“Celebrating Water” is the theme of a group show featuring flamework glass artist Branda Corey, stained glass mosaic artist Linda Soos and photographer Lisa Aikenhead at Gold Country Artists Gallery, 379 Main St. in Placerville, during the month of September.
These women artists, although they use three very different artistic methods, are united in their vision to bring attention to the need for water conservation.
‘This terrible drought has made us realize how much water is both needed and wasted in our everyday lives. Our reservoirs at Sly Park and Folsom are low, vegetation and trees are dry and susceptible to fire, and families and businesses are being asked to conserve. At the same time, though, we know that when we take a 5-minute shower at home, we are using more water than millions of people in developing countries use in a day,” Soos explained.
“Our show helps us reflect on the gratitude we feel for this natural resource, a resource we take for granted when we are not living in drought conditions as we are now,” Soos continued.
Corey was raised in California and spent most of her childhood exploring rivers, lakes and the Pacific Ocean. Her love of nature, combined with her appreciation of rustic finishes and patinas, acts as an inspiration for her flamework glass beads, knives, serving spoons and magnifying glasses. Her nature-inspired pieces bring to mind underwater scenes, starry skies and wooded mountains.
She forms her glass beads and handles by using an ancient art form called flamework. Each piece is created one at a time from rods of soda lime glass.
This glass is heated to molten temperature over a special torch and many different colors of glass can be used to create just one bead.
After Corey shapes the piece, she places it inside a kiln to be hardened in a controlled environment at a slow pace to prevent thermal shock.
“For this show, I’m turning fire into water. How cool is that?,” Corey asked.
Soos creates whimsical and sometimes rustic mosaic windows using stained glass and occasionally shells, crystals, stones and beach glass.
“Celebrating Water” includes Soos’ stained glass mosaics of Lake Tahoe and Sly Park Lake, among others.
To craft a mosaic window, Soos begins by making a metal frame and solders it around a piece of clear glass. Next, she cuts glass and arranges the pieces on the window, often rearranging pieces to match her changing vision.
The cut glass pieces are glued in place and then the piece is grouted and sealed.
This process allows her greater freedom of imagination and expression than she had in the past, when she created traditional stained glass windows with solder and lead.
“I think the end result is more interesting and I’m never sure exactly how a piece will turn out when it’s done,” Soos said. “It’s so much fun and I think that shows in my work.”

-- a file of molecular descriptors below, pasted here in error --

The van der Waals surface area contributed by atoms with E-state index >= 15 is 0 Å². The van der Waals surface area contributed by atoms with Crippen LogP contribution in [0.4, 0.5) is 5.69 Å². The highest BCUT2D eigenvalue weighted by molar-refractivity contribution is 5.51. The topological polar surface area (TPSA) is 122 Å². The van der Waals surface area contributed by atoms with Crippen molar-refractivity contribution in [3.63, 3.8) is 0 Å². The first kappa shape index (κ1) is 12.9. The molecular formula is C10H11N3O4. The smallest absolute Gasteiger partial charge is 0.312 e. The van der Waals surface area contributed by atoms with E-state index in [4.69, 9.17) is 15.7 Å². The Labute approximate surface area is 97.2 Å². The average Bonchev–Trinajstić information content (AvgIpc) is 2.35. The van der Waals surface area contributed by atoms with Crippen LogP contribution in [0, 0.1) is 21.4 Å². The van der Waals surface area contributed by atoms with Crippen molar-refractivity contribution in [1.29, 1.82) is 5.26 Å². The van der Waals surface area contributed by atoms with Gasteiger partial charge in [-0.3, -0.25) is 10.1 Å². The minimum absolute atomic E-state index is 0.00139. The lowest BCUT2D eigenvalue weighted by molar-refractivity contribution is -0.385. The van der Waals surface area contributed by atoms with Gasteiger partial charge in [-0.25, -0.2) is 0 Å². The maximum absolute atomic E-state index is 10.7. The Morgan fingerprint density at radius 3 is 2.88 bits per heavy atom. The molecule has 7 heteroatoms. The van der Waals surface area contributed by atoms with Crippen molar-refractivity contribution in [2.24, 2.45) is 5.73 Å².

Aikenhead dons her fishing waders and spends hours in cold rushing rivers and ocean waves to capture the flow of water in her photography.
“I am pretty nervous when I’m standing in rapids with just a tripod between the water and my expensive camera equipment,” Aikenhead said. “But using slow shutter speeds and neutral density filters to create beautiful images of water is a magical experience. Water is constantly changing, so every photograph is unique.”
Even wildlife photography can require fishing waders and the willingness to stand in cold water for long periods of time waiting for the shot. When Lisa was photographing Coastal Brown Bears at Lake Clark National Park in Alaska, she hunkered down in several inches of ocean water in order to photograph bears at eye level as they hunted for clams in the Cook Inlet.
“One morning in particular was so peaceful. Dawn brought delicate colors of pink and orange — it felt like I was standing inside of a seashell. For several hours I watched a female bear foraging for clams and all I heard was the sloshing of water as she roamed the tidal flats and the occasional cawing of seagulls. It was unforgettably beautiful.”
Aikenhead’s contributions to “Celebrating Water” include slow-shutter speed photographs of Lake Tahoe, Oregon’s Columbia River Gorge and Iceland, as well as bears in the rivers and tidal flats of Alaska.
A reception featuring live music by the Western Lights Trio and complimentary wine and hors d’oeuvres takes place Saturday, Sept. 20 from 5-9 p.m. at Gold Country Artists Gallery on Main Street in Placerville.
Corey, Soos and Aikenhead will be on hand to meet customers and share their art.
For more information contact Aikenhead at [email protected] or 530-647-1382.